Monday, June 23, 2014

The Past is not in the Past

As promised in yesterday's blog, here I am again to inform you about my first day adventures in class (Cornell's renowned Freedom and Justice summer course by Professor Kramnick).  For today's blog, I'd thought it would be nice to stick with my adventures in class as other events are becoming quite habitual -- eating, sleeping, and walking. I'm sure you're getting tired of these activities as much as I am. 

Finally found the building amidst all the construction.
Anyways, for an overview of today's class, what  can I say. It was absolutely great. After finding the Goldwyn Smith building covered in construction, Kevin, Carla, Natalie and I took a seat in our lecture hall. Being almost half and hour early to class, we got to beat the rest of the crowd and acquire front seats. To make this class even better, not only are we taught by one of the best professors on campus, but we also have a relatively small class size -- only thirty two people in total. In fact, this is smaller than some of my high school classes. Professor Kramnick offered us an overview of the course and told us why we are studying authors from the past. As I've heard many people say, "Why study history if everything happened in the past?" And some are even smart enough to quote a line from Frozen's song "Let it Go," "The past is in the past!" It's definitely not a bad question. And in fact, I've asked this too, but today, I received an answer. If you've wondered the same, well I've found the answer thanks to Professor Kramnick. Well, it's because history and philosophy is all about connecting what writers in the past have said with the present and how ideas in the past have shaped or is shaping life today. 
Some of the notes I took for the day. Still working on perfecting my note-taking skills.
What I've realized about college is that professors lecture, but TAs answer the majority of the questions, clarify the main topics from class, and even grade our papers and final exams. Hence, the professor only spends about an hour lecturing while the TA spends twice the amount of time discussing our course work in the from of discussions. The class was split in half alphabetically and my TA's name is Vijay, who is a graduate student specializing in political science. After introducing ourselves and going over the basics of the discussion sessions, we headed to lunch at the Trillium. On our way back, we got lost. I wouldn't have mind getting lost in this beautiful campus if I did not have class in the next five minutes. However, since we allocated some extra time in case we did get lost, (Thank Goodness!) we were allowed to return to our writing workshop led by Vijay just in time.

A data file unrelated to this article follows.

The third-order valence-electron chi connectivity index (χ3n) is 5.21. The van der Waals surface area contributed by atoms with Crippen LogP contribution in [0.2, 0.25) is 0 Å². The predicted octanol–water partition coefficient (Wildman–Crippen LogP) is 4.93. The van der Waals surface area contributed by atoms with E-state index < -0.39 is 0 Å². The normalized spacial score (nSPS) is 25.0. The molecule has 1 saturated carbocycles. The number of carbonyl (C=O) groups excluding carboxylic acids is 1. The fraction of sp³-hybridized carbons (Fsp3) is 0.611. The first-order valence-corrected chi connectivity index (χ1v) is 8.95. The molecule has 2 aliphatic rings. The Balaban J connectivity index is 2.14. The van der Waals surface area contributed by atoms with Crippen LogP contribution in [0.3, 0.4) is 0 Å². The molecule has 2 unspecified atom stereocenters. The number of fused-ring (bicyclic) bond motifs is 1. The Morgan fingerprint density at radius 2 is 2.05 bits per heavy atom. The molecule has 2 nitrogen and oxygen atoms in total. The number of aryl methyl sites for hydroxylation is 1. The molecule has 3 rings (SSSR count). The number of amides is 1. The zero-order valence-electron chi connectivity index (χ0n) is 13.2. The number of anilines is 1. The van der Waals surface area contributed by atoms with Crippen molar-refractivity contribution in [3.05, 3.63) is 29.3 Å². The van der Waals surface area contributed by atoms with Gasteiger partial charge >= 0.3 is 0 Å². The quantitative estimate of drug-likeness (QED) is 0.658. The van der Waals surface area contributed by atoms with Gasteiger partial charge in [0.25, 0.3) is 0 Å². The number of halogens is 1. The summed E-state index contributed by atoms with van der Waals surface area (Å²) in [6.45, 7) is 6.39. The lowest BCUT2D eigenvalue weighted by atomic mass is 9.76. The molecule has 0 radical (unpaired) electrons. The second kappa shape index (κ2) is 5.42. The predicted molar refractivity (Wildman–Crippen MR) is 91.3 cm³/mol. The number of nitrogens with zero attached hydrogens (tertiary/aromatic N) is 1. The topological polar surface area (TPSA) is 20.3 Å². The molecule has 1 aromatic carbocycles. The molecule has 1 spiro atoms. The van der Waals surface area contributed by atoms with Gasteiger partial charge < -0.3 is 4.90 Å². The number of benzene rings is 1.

Our impromptu writing question was "According to you, what is freedom?" To answer this question, I took the rather unconventional route. I had argued that there is no such thing as total freedom and structured my essay around this claim. For evidence, I had used the Emancipation Proclamation by President Lincoln and argued how even though slaves in America were freed after the Civil War, discrimination in the form of Black Codes were still persistent. Also, though you may be completely "free," even if there aren't laws or rules governing your actions, you still aren't free of your conscience. Your conscience helps decide what's right and what's wrong. So technically your mind for the most part prevents you from making morally unjustifiable decisions. Hence, since I took this nontraditional route of attacking this question, I was able to add to the discussion by offering new and unique ideas to the table. And because of this, I was able to make myself stand out in the crowd and hopefully was able to make a good impression in the discussion session.
Walked to the Cornell Store after class to get souvenirs.
 I'm really excited for this class as I'm not only learning about philosophy or history, but also how the world around me is shaped around those two fields. Though I generally consider myself a math and science kind of person, I am very glad I stepped outside my comfort zone and took this class because I'm expanding my horizons and receiving great experience by contributing during discussions and by learning to take proper notes during lectures. 

1 comment:

  1. Wow such diligent students! Glad to see you're all working hard! Definitely find a time to explore, Cornell 's a huge campus haha